Operating over the limit
NO ONE CAN operate safely on patients after three days without sleep. Yet, for decades, surgical residents routinely worked 120 hours per week and for more than 80 consecutive hours at least one weekend per month (from 6 a.m. Friday through Monday afternoon). Then, six years ago, facing the threat of federal legislation to limit resident work hours, the profession’s accrediting council set the maximum shift length at 30 consecutive hours, though still allowing resident physicians to work 120 hours in any given week and for up to 26 consecutive days, so long as they average 80-88 hours per week and receive four days off each month.
It was disappointing to learn this week that, despite repeated assurances of compliance, the surgical training program at the Massachusetts General Hospital was put on probation for continuing to violate the 2003 work-hour limits. The surgeons who honestly reported the hours the hospital required them to work are courageous to have put patient safety ahead of job security. They well know that Johns Hopkins banished a resident physician who did the same thing; fortunately, Ohio State allowed him to finish training there. Their courage in the face of strident faculty opposition to work-hour reform is a refreshing respite from the systematic falsification of resident physician work hours that has occurred nationally since the limits were implemented. Yet, the unfortunate fact is that the grueling work-hour limits currently in place are woefully inadequate.
Last December, the Institute of Medicine concluded that working for more than 16 consecutive hours without sleep is unsafe for both physicians-in-training and their patients. Why? Because sleep loss impairs brain function, concentration, and coordination, and increases the risk of error. After 24 hours without sleep, attentional failures double, impairment of reaction time is comparable to being legally drunk, and physicians’ clinical performance drops to the 7th percentile of their performance when rested. Not great test scores.
As with alcohol, those affected by sleep loss often do not recognize their impairment. Resident physicians working 30-hour shifts make 36 percent more serious medical errors caring for ICU patients, including 464 percent more diagnostic mistakes, than those scheduled to work 16 hours. They then have a 168 percent increased risk of a motor vehicle crash driving home from these marathon (24-hour) shifts and are 73 percent more likely to stab themselves with a needle or scalpel when performing a procedure after working 20 hours than during a 12-hour shift.
The Institute of Medicine concluded that exhausted resident physicians who have worked more than 16 consecutive hours without sleep should not even be allowed to endanger themselves and others by driving automobiles home, let alone operate on patients. Patients operated upon during the daytime by experienced surgeons have a 171 percent greater risk of a surgical complication, such as organ damage or uncontrolled bleeding, if the surgeon had less than a 6-hour opportunity for sleep the prior night.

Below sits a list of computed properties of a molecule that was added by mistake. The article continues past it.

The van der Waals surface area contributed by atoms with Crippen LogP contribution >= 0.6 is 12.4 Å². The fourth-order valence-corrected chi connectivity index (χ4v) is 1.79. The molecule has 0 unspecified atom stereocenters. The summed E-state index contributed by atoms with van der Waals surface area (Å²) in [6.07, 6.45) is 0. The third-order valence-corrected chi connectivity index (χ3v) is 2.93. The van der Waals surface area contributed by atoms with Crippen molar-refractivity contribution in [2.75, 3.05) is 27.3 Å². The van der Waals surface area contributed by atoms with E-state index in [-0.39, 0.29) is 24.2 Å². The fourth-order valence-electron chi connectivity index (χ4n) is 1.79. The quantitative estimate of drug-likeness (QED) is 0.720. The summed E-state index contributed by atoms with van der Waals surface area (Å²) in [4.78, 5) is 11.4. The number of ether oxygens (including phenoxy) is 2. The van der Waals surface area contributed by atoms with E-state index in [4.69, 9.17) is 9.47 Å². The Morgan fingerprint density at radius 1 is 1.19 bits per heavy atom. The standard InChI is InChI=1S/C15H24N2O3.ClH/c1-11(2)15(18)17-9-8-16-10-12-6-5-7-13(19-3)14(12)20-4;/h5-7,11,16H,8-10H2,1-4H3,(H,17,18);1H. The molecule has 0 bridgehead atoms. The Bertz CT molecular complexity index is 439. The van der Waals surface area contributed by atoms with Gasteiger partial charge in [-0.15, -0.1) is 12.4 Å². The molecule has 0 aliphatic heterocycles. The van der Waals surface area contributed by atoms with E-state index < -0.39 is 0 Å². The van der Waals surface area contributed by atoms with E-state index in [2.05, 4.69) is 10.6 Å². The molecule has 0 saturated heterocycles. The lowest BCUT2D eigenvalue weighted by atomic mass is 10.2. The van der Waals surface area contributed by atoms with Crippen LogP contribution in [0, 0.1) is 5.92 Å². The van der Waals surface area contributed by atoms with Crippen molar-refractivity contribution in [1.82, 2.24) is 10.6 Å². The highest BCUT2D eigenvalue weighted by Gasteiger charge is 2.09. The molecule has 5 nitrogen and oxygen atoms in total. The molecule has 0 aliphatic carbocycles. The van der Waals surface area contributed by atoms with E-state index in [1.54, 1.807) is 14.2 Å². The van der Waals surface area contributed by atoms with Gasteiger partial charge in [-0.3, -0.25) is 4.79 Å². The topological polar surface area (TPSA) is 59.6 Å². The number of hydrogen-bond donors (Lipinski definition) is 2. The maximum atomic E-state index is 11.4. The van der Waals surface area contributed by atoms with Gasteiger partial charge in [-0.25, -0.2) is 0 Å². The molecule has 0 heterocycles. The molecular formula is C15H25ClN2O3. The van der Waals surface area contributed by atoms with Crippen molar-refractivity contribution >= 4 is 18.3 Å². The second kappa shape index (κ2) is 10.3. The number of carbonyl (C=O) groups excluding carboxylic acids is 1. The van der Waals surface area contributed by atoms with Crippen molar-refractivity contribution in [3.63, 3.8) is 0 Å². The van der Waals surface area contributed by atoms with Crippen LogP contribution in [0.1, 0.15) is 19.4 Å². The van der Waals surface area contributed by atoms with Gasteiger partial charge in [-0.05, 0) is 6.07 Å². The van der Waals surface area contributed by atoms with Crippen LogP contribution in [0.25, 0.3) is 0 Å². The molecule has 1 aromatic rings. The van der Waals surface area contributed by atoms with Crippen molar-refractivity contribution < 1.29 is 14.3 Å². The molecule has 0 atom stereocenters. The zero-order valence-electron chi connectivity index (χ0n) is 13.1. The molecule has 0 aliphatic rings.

It is no wonder that after a year of working 24-hour shifts, one out of five first-year resident physicians admitted making a fatigue-related mistake that injured a patient, and one out of 20 physicians admitted making a fatigue-related mistake that resulted in the death of a patient. Whenever they worked more than five 24-hour shifts per month, the risks of such fatigue-related injuries and deaths increased by 700 percent and 300 percent, respectively.
Yet most Massachusetts teaching hospitals continue the tradition of scheduling physicians to work eight 30-hour shifts per month, despite hazards to patient safety and mounting evidence that sleep plays an essential role in learning. Rather than taking the lead on implementing the safer work-hour limits recommended in 2008 by the Institute of Medicine, as has already occurred at a number of institutions in other states, many academic medical centers in Massachusetts have begun to circle the wagons to block implementation of meaningful work-hour reform.
This is why state Senator Richard Moore introduced bills to limit scheduled resident work hours to 16, and to require hospitals to provide return transportation for fatigued health care providers. I testified in support of both earlier this month. In the meantime, since 24 hours of wakefulness degrades performance comparably to alcohol intoxication, physicians should respect the right of patients to be informed of the impairment and to withhold consent to the risk of receiving care from sleep-deprived providers. Patients have a right to know so they can refuse care from an exhausted physician or surgeon.
Charles A. Czeisler, MD, a professor and director of sleep medicine divisions at Harvard Medical School and Brigham and Women’s Hospital, was a member of the Massachusetts Drowsy Driving Commission and is a member of the Sleep Disorders Research Advisory Board of the National Center on Sleep Disorders Research within the National Heart, Lung and Blood Institute.